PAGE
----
1. A head and neck ultrasound is not used to evaluate structures inside an infants head such as bleeding on the brain, excess fluid accumulation, enlarged skull size, etc.  This is correctly coded using CPT code 76505 which is an echoencephalogram sometimes referred to as a neonatal intracranial ultrasound.  NIA does not precertify this request.

2. We do not manage prenatal ultrasounds (ultrasound of the fetus in a pregnant patient) or transvaginal ultrasounds. 

3. ABI studies or ankle-brachial index studies are typically coded with CPT codes 93922, 93923, and 93924.  NIA does not manage these requests.

4. Post void residual studies (PVR) which measure the amount of urine remaining in the bladder after urination are coded with CPT code 51798.  NIA does not manage this study.

5. An Abdominal ultrasound, CPT code 76770, can be considered a complete study when being used for urinary indications and must image the kidneys and bladder

FIRST COAST SERVICE OPTIONS MEDICARE PART B LOCAL COVERAGE DETERMINATION

93978 Duplex scan of aorta, inferior vena cava, iliac vasculature, or bypass grafts; complete study

Aorta, inferior vena cava, iliac vasculature, or bypass grafts (procedure codes 93978 and 93979) Connecticut and Florida Medicare may provide coverage for duplex scanning of aorta, inferior venacava, iliac vasculature, or bypass grafts when performed for one or more of the following indications:

• confirm a suspicion of an abdominal or iliac aneurysm raised by a physical examination or noted as an incidental finding on another radiological examination. The physical examination usually reveals a palpable, pulsatile and nontender abdominal mass;

• monitor the progression of an abdominal aortic aneurysm. It is usually expected that monitoring occurs approximately every six (6) months;

• evaluate patients presenting with signs and symptoms of a thoracic aneurysm. The symptoms usually associated with a thoracic aneurysm are substernal chest pain, back or neck pain described as deep and aching or throbbing as well as symptoms due to pressure on the trachea (dyspnea, stridor, a brassy cough), the esophagus (dysphagia), the laryngeal nerve (hoarseness), or superior vena cava (edema in neck and arms, distended neck veins);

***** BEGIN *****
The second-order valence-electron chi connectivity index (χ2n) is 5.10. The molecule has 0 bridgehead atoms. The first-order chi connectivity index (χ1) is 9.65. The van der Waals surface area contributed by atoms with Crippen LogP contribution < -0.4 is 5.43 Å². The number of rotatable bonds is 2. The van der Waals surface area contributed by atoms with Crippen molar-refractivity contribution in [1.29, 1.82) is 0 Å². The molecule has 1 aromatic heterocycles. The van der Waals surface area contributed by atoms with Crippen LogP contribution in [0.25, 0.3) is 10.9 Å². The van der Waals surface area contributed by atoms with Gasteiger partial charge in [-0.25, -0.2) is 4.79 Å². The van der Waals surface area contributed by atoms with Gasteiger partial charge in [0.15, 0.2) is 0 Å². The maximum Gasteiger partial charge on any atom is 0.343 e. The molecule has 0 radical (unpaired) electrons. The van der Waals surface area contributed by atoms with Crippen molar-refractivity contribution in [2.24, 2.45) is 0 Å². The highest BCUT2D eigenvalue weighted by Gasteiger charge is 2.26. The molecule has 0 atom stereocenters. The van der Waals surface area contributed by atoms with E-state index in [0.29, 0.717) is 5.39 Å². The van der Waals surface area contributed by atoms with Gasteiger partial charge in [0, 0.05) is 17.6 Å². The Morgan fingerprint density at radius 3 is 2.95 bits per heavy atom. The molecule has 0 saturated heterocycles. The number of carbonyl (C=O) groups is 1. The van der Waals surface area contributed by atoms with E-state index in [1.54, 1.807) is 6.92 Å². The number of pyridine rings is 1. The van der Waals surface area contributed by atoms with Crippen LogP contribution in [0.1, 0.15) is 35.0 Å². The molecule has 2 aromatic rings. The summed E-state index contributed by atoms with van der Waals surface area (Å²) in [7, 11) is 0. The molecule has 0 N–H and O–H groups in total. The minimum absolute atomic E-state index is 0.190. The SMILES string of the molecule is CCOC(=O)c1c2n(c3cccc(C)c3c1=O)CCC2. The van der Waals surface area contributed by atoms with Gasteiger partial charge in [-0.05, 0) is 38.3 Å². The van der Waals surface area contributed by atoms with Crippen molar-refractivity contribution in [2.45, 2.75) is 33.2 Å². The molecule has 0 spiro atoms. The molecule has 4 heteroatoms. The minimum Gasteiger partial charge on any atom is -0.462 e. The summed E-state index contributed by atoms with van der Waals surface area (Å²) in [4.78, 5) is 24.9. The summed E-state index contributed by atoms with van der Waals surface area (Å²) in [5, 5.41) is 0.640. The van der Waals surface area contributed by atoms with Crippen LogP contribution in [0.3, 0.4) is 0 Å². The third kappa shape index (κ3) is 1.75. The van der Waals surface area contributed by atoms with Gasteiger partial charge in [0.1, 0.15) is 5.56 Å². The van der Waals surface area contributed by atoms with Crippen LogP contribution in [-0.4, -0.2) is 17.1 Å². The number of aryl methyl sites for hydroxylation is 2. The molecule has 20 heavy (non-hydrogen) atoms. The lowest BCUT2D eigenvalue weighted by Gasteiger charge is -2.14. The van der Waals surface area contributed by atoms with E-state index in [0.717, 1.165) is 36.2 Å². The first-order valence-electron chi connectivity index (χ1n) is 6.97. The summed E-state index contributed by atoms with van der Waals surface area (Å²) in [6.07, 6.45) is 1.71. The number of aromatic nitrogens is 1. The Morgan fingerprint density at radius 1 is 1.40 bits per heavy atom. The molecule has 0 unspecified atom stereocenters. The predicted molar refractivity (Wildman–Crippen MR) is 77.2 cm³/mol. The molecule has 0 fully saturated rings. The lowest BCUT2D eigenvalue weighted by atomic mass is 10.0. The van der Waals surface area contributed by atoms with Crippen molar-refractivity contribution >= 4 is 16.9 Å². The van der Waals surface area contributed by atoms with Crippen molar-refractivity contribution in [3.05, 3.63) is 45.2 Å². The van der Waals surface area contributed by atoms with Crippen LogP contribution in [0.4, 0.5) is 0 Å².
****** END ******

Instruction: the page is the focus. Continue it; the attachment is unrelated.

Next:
• evaluate patients presenting with signs and symptoms of an abdominal aneurysm. The symptoms usually associated with an abdominal aneurysm are constant pain located in the midabdomen, lumbar region or pelvis which can be severe and may be described as having a boring quality. A leaking aneurysm is characterized by lower back pain, whereas, acute pain and hypotension usually occur with rupture;

• evaluate a patient presenting with signs and symptoms suggestive of an aortic dissection. A patient with an aortic dissection has symptoms such as a sudden onset of severe, continuous tearing or crushing pain in the chest that radiates to the back and is generally unaccompanied by EKG evidence of a myocardial infarction. On physical examination, the patient is agitated, has a murmur of aortic regurgitation.


ICD-10 Codes that Support Medical Necessity

Group 1Codes

ICD-10 CODE DESCRIPTION

I10 Essential (primary) hypertension

I11.0 Hypertensive heart disease with heart failure

I11.9 Hypertensive heart disease without heart failure

I12.0 Hypertensive chronic kidney disease with stage 5 chronic kidney disease or end stage renal disease

I12.9 Hypertensive chronic kidney disease with stage 1 through stage 4 chronic kidney disease, or unspecified chronic kidney disease

I13.0 Hypertensive heart and chronic kidney disease with heart failure and stage 1 through stage 4 chronic kidney disease, or unspecified chronic kidney disease

I13.10 Hypertensive heart and chronic kidney disease without heart failure, with stage 1 through stage 4 chronic kidney disease, or unspecified chronic kidney disease

I13.11 Hypertensive heart and chronic kidney disease without heart failure, with stage 5 chronic kidney disease, or end stage renal disease

I13.2 Hypertensive heart and chronic kidney disease with heart failure and with stage 5 chronic kidney disease, or end stage renal disease

I15.0 Renovascular hypertension

I15.1 Hypertension secondary to other renal disorders

I15.2 Hypertension secondary to endocrine disorders

I15.8 Other secondary hypertension

I70.1 Atherosclerosis of renal artery


I71.1 Thoracic aortic aneurysm, ruptured

I71.2 Thoracic aortic aneurysm, without rupture

I71.3 Abdominal aortic aneurysm, ruptured

I71.4 Abdominal aortic aneurysm, without rupture

I71.5 Thoracoabdominal aortic aneurysm, ruptured

I71.6 Thoracoabdominal aortic aneurysm, without rupture

I72.2 Aneurysm of renal artery

I72.8 Aneurysm of other specified arteries

I74.01 Saddle embolus of abdominal aorta

I74.09 Other arterial embolism and thrombosis of abdominal aorta

I74.10 Embolism and thrombosis of unspecified parts of aorta

I74.19 Embolism and thrombosis of other parts of aorta

I74.5 Embolism and thrombosis of iliac artery

I74.8 Embolism and thrombosis of other arteries

I75.81 Atheroembolism of kidney

I75.89 Atheroembolism of other site

I76 Septic arterial embolism

I77.2 Rupture of artery

I77.3 Arterial fibromuscular dysplasia

I77.4 Celiac artery compression syndrome

I77.73 Dissection of renal artery

I77.79 Dissection of other specified artery

I77.810 Thoracic aortic ectasia

I77.811 Abdominal aortic ectasia

I77.812 Thoracoabdominal aortic ectasia

I77.819 Aortic ectasia, unspecified site

I80.8 Phlebitis and thrombophlebitis of other sites

I81 Portal vein thrombosis

I82.0 Budd-Chiari syndrome

I82.1 Thrombophlebitis migrans

I82.210 Acute embolism and thrombosis of superior vena cava

I82.211 Chronic embolism and thrombosis of superior vena cava

I82.290 Acute embolism and thrombosis of other thoracic veins

I82.291 Chronic embolism and thrombosis of other thoracic veins

I82.3 Embolism and thrombosis of renal vein

I86.1 Scrotal varices

I86.2 Pelvic varices

I86.3 Vulval varices